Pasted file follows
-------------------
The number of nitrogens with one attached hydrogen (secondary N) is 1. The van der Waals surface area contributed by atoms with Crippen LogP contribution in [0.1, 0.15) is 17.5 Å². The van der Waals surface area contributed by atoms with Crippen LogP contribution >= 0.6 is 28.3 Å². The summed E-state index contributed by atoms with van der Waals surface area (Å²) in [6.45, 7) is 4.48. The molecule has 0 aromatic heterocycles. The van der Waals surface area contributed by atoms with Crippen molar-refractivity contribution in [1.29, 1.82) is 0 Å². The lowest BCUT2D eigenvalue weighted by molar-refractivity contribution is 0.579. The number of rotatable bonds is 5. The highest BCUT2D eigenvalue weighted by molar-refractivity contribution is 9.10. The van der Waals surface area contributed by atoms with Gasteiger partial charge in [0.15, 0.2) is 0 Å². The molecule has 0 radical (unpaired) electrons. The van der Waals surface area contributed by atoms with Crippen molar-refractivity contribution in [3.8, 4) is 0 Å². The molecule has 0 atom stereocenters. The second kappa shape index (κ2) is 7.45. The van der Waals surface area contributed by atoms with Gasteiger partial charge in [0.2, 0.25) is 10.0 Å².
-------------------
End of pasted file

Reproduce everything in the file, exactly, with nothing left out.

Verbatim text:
The number of nitrogens with one attached hydrogen (secondary N) is 1. The van der Waals surface area contributed by atoms with Crippen LogP contribution in [0.1, 0.15) is 17.5 Å². The van der Waals surface area contributed by atoms with Crippen LogP contribution >= 0.6 is 28.3 Å². The summed E-state index contributed by atoms with van der Waals surface area (Å²) in [6.45, 7) is 4.48. The molecule has 0 aromatic heterocycles. The van der Waals surface area contributed by atoms with Crippen molar-refractivity contribution in [1.29, 1.82) is 0 Å². The lowest BCUT2D eigenvalue weighted by molar-refractivity contribution is 0.579. The number of rotatable bonds is 5. The highest BCUT2D eigenvalue weighted by molar-refractivity contribution is 9.10. The van der Waals surface area contributed by atoms with Gasteiger partial charge in [0.15, 0.2) is 0 Å². The molecule has 0 radical (unpaired) electrons. The van der Waals surface area contributed by atoms with Crippen molar-refractivity contribution in [3.8, 4) is 0 Å². The molecule has 0 atom stereocenters. The second kappa shape index (κ2) is 7.45. The van der Waals surface area contributed by atoms with Gasteiger partial charge in [0.2, 0.25) is 10.0 Å².